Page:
The Last Word
Most of the pictures below were reproduced from old postcards, and taken during 'heavy seas'; however, even on relatively calm days in the height of summer, scenes such as these are commonplace along various sections of Scarborough's shoreline. Holidaymakers are frequently treated to spectacular displays of thunderous water-jets spraying many yards into the air, and crashing down across the pathways and roads (some unsuspecting visitors discover these the hard way, while others watch with a sort of fiendish glee from a safe distance  -  I don't . . . honest!). Anne would have been enthralled by these dramatic spectacles which she was certain to have witnessed over the lengthily periods she spent at the resort; 51n  indeed, through Agnes Grey, she tells us of her delight in walking beside the sea, but particularly when it was in this condition:

'. . . the sea was my delight, and I would often gladly pierce the town to obtain the pleasure of a walk beside it . . . It was delightful to me at all times and seasons, but especially in the wild commotion of a rough sea-breeze . . .'.

. . . Agnes Grey.52

 
Scarborough's North Bay (pre 1905) Scarborough's North Bay (pre 1907)

The 'action' is seen here on Royal Albert Drive - the road that forms the promenade around Scarborough's North Bay. Both these pictures were taken around the turn of the century.53n


Scarborough's South Bay - (Monday 12 March 1906)The displays are no less spectacular at various locations around the South Bay. This is the view along Foreshore Road, and is seen from a point directly below the Grand Hotel (site of Wood's Lodgings). The silhouettes of St. Mary's Church (left) and the castle (centre) can be seen on the skyline. This photograph was taken during a storm on Monday 12 March 1906.54n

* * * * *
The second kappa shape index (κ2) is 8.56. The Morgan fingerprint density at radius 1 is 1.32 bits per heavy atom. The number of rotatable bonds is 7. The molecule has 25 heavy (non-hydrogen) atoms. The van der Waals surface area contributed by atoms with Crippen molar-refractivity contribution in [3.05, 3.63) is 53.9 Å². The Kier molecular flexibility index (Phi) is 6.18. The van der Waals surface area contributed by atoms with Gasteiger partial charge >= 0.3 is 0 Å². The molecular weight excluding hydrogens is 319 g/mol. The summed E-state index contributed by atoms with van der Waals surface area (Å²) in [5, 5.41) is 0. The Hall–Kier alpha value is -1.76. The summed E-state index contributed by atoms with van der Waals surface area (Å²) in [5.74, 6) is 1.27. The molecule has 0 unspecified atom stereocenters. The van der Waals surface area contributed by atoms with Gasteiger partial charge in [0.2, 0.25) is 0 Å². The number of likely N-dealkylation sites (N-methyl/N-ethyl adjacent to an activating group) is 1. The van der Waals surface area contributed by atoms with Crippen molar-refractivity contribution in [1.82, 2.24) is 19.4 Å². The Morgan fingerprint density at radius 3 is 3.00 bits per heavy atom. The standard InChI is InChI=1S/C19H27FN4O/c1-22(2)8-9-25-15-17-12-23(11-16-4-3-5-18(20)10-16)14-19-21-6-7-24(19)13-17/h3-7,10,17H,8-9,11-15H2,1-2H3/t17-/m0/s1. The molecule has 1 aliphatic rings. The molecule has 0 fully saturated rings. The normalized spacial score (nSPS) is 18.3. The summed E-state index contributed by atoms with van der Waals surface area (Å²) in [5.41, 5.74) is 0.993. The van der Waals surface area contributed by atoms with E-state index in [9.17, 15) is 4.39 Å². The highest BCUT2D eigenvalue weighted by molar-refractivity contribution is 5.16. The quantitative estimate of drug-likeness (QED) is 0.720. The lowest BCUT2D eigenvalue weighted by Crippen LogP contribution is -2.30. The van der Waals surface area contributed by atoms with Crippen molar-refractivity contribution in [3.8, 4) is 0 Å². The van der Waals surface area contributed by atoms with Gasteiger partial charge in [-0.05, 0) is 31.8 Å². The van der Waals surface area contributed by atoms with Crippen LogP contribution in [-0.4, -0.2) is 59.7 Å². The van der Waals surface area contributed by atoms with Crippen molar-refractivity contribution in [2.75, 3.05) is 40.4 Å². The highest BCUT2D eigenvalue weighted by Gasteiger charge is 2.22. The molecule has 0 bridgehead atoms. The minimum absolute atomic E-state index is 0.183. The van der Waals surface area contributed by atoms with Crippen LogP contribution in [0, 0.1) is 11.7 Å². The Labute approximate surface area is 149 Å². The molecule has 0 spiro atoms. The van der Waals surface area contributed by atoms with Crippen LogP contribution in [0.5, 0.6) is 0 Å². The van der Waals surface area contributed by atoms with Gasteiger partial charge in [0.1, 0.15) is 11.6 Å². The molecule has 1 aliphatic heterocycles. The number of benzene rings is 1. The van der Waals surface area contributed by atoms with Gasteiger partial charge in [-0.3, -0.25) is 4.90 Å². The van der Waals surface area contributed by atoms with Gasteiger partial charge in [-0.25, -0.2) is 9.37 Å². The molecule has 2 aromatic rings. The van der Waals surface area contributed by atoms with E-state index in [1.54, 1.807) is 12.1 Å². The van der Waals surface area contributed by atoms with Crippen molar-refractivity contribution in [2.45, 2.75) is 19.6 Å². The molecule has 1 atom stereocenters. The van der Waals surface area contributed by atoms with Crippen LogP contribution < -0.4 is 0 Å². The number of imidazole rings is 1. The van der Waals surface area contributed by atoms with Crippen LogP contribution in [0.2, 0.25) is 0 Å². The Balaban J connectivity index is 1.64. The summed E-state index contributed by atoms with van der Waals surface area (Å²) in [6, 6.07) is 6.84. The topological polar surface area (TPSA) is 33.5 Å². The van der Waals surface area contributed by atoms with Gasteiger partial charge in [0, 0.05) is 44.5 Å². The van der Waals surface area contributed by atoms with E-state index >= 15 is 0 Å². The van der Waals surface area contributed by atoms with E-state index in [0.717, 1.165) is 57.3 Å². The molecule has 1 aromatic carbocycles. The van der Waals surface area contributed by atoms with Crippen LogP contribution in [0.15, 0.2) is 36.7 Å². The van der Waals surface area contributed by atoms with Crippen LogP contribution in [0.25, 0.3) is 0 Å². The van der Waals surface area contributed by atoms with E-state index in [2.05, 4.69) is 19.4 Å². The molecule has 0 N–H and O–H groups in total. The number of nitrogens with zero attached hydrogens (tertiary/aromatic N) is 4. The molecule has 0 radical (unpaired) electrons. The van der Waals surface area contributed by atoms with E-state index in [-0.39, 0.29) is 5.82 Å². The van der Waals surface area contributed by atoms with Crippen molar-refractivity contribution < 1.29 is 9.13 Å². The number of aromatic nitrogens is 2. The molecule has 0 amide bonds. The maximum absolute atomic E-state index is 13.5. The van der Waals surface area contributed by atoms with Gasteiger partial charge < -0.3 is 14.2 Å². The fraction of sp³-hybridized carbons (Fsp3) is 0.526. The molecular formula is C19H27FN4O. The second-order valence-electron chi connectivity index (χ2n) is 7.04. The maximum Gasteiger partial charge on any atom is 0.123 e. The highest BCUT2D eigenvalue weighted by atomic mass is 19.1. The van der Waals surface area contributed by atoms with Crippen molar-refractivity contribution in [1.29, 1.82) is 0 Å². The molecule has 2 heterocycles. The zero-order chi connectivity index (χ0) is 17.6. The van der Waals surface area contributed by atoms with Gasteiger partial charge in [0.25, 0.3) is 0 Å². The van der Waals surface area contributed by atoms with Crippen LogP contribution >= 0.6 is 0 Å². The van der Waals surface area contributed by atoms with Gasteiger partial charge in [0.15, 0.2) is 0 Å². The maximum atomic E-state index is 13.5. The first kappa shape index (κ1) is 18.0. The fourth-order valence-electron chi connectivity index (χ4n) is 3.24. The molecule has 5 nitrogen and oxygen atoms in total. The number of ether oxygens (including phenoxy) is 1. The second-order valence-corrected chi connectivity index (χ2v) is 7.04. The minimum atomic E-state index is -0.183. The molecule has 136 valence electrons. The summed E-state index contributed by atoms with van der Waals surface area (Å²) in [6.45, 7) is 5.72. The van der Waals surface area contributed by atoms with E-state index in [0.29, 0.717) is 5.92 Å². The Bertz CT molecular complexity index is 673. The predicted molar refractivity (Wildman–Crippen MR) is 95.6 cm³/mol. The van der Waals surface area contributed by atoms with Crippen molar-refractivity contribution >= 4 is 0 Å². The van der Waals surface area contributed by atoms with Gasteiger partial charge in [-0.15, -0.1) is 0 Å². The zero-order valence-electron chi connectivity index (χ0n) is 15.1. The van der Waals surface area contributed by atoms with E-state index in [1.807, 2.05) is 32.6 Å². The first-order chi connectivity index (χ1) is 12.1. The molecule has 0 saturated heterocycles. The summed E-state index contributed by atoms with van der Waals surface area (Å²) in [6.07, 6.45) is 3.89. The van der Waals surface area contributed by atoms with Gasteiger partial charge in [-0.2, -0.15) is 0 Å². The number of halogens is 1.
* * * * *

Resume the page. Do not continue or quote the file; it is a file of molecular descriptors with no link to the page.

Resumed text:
Marine Drive (around the headland) (pre 1929) Marine Drive (around the headland) (pre 1928)

More displays are seen along Marine Drive - the road that spans the base of the headland (these two views were taken around the 1920s 55n). This section of road was not built until the turn of the century: in Anne's day, the whole area surrounding the headland was abound in rocks and boulders that had fallen from the cliff face, and she would have witnessed even more dramatic scenes as the waves crashed and thundered into these giant obstacles.

In these pictures the cliff is situated just to the left of the photographer, and climbs almost vertically for several hundred yards to the 'precipice' where, in Anne's novel, Edward Weston and Agnes Grey 'stood together, watching the splendid sunset mirrored in the restless world of waters at our feet . . . '. 'The restless world of waters' around Marine Drive  (recent scene)

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I wish I could see how the ocean is lashing
The foam of its billows to whirlwinds of spray;
I wish I could see how its proud waves are dashing,
And hear the wild roar of their thunder today!
 

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The End


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